Late last week, Benjamin Wallace-Wells asked, “What Have the Freddie Gray Trials Achieved?” Today’s decision, to acquit Brian Rice, the highest-ranking officer charged in the case, affirms Wallace-Wells’s assertion that “whatever justice for Freddie Gray’s death looks like, it will probably not involve long prison sentences for cops.” Three more cops involved in the case are scheduled for trial in the coming months, but the lack of new evidence for upcoming trials and failure to convict in all preceding cases have legal experts and The Sun’s editorial board calling on Baltimore’s State Attorney Marilyn Mosby to reevaluate whether bringing the next three officers to trial is advisable. “Maybe Williams could offer an online course in criminal evidence and the requirements for guilty verdicts. Maybe Baltimore State’s Attorney Marilyn Mosby should sign up for it.”
In “A tug-of-war for power in Turkey, with journalists in the middle,” Poynter reports on how, during the attempted coup on Friday night, CNN Türk was shut down by soldiers. At 8:43 pm, the TV network tweeted “Coup plotters are ending @cnnturk‘s broadcast now,” with a picture of an eerily empty studio. On Saturday morning, journalist Ismail Saymaz shared a video that apparently shows police and citizens forcing the military out of the building. A group of soldiers arrested journalists at the Hürriyet Daily News, according to Emre Kızılkaya, who was on the scene. At TRT, the Turkish state-run TV network, news anchor Tijen Karaş was forced to report that the coup had succeeded. “They ordered us to read the statement after taking us out of the locked room” she said, “You must have realised the fear in my eyes and my lips were trembling. These were hours that loomed over like a nightmare.” Zeynep Tufekci, the Turkish writer and technology scholar, noted how heavily the government relied on social media to stop the attempted coup, tweeting: “Never thought I’d write: Erdogan takes to Twitter & FaceTime as a coup attempt in Turkey is thwarted by gov’t supporters using social media.” She also observed the heavy use of Facebook Live for disseminating anti-coup messages.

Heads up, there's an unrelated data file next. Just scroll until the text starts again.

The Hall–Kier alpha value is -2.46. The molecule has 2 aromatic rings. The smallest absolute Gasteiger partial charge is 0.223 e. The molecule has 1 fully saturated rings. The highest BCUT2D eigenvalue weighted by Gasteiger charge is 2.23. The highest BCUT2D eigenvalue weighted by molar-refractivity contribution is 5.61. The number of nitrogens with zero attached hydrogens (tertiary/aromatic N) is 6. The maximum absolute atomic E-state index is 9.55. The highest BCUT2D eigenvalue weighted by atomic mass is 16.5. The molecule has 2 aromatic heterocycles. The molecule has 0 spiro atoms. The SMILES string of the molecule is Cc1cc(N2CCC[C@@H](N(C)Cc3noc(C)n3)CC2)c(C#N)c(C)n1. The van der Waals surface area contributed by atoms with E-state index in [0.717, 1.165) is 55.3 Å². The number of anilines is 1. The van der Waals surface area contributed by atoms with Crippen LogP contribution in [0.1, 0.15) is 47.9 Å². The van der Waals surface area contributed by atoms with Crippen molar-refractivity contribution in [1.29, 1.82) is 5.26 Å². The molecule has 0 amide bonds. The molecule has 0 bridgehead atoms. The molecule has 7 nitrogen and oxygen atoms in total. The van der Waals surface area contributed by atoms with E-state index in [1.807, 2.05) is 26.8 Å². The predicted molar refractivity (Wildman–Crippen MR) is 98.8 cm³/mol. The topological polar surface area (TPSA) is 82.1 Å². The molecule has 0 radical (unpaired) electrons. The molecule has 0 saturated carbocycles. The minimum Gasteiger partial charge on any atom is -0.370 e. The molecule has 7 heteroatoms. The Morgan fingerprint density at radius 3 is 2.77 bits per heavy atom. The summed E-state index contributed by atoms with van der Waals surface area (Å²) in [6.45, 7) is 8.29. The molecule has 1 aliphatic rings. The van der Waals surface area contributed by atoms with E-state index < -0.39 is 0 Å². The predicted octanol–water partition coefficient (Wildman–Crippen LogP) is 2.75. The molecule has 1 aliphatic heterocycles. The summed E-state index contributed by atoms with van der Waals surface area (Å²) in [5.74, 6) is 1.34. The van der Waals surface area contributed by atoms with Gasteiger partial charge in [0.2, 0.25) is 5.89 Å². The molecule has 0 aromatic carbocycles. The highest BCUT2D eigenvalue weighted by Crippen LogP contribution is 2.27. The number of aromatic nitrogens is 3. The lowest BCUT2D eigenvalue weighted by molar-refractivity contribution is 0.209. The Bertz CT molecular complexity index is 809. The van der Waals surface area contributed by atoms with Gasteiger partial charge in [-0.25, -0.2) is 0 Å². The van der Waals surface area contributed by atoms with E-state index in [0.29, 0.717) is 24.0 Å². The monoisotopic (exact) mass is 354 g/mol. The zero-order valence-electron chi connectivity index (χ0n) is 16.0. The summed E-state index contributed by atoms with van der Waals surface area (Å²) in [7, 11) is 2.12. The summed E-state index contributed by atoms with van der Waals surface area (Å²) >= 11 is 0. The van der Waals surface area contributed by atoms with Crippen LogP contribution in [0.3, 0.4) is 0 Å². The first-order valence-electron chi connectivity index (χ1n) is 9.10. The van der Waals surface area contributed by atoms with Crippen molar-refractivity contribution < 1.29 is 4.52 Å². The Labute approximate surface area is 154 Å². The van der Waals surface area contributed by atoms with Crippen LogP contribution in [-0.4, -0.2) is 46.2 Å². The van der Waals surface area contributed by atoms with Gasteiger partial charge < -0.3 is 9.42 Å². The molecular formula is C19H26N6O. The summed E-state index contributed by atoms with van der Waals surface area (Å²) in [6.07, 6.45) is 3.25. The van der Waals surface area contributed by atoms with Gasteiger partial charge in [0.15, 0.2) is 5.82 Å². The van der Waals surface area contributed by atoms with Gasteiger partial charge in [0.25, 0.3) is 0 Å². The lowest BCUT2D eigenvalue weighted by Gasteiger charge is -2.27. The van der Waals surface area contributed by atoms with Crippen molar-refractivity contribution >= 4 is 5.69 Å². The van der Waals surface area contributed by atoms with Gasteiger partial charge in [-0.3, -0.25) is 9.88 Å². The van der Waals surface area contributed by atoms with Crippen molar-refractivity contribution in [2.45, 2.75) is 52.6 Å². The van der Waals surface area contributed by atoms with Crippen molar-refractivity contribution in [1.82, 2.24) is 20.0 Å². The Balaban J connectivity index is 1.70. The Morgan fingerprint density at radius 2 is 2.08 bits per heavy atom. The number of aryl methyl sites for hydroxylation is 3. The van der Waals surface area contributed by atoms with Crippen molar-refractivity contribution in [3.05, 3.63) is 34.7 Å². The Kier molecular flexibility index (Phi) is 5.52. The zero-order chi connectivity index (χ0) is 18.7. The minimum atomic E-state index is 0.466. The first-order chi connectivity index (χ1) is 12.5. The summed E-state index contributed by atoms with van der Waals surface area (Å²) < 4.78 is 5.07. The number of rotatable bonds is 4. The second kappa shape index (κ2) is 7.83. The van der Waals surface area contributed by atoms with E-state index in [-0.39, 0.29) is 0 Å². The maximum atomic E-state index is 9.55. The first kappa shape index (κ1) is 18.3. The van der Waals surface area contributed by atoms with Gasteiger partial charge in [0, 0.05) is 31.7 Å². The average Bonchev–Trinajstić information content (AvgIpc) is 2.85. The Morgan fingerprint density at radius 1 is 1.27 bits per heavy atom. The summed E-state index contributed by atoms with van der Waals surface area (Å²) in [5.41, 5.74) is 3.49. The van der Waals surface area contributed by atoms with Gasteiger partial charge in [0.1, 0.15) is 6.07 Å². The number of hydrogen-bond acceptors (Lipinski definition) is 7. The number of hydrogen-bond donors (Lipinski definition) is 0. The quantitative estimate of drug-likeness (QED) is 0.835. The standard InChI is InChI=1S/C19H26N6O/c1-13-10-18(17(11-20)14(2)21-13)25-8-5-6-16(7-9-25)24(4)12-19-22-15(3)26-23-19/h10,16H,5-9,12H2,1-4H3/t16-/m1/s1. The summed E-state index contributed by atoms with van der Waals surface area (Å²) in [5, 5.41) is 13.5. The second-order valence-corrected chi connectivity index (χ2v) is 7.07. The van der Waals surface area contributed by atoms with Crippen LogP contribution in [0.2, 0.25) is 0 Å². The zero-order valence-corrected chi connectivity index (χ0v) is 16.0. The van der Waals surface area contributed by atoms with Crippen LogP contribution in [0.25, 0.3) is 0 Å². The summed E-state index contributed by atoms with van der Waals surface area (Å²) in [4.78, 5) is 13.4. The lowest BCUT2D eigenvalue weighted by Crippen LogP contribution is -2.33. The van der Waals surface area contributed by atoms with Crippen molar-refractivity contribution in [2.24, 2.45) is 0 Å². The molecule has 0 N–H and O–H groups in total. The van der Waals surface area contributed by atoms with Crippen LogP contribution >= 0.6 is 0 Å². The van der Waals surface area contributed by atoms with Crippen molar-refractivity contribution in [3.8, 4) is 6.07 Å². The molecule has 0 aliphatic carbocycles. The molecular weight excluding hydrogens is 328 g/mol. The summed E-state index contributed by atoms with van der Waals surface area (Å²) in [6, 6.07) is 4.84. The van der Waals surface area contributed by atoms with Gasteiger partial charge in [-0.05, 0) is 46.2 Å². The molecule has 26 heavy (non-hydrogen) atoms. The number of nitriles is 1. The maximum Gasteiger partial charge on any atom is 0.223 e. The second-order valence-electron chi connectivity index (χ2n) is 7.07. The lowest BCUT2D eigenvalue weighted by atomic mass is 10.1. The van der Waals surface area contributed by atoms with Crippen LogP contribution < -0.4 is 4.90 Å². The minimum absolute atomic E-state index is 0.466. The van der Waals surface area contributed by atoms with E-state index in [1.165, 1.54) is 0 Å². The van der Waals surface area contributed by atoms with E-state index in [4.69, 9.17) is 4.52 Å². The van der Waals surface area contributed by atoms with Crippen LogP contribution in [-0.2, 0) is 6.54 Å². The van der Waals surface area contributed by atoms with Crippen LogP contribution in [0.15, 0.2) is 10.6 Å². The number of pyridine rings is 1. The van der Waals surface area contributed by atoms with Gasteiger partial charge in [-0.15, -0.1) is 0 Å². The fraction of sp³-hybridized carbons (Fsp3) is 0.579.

Jelani Cobb, the New Yorker writer whose books include The Substance of Hope: Barack Obama and the Paradox of Progress, has written about the distinction between “blue lives matter” and “black lives matter.” The first statement—the “blue” here refers to police—enjoys the status, says Cobb, of a “fact.” “Black lives matter,” on the other hand, remains a “reminder, or an aspiration.”
The weekend edition front pages of Le Monde and Libération both ask: Why? The number of young people killed in the attack prompted Le Parisen’s headline “They Were Children.” The New York Times has a wrenching story focused on these children, quoting one parent, Raja El Kamel, explaining the importance of seeing the Bastille Day fireworks: “You have to bring your children because if you don’t, you will pay for it all year—all their friends are there.”
In the New Yorker, Margaret Talbot writes about the Cleveland police force’s preparation for the potentially volatile crowds expected to descend on the city for the Republican National Convention. On Cleveland.com, on a news conference in the city, where officials said they were going to use “community policing and community engagement” rather than riot gear, though deputy chief Ed Tomba stressed that “we’re not going to stand for any lawlessness.” These words were considerably more measured than those of the head of Cleveland’s police union, Steve Loomis. On Sunday, Loomis told Fox News that President Obama had “blood on his hands” after three officers were killed in Baton Rouge, and asked: “”How the hell did we ever become the bad guys in this country?”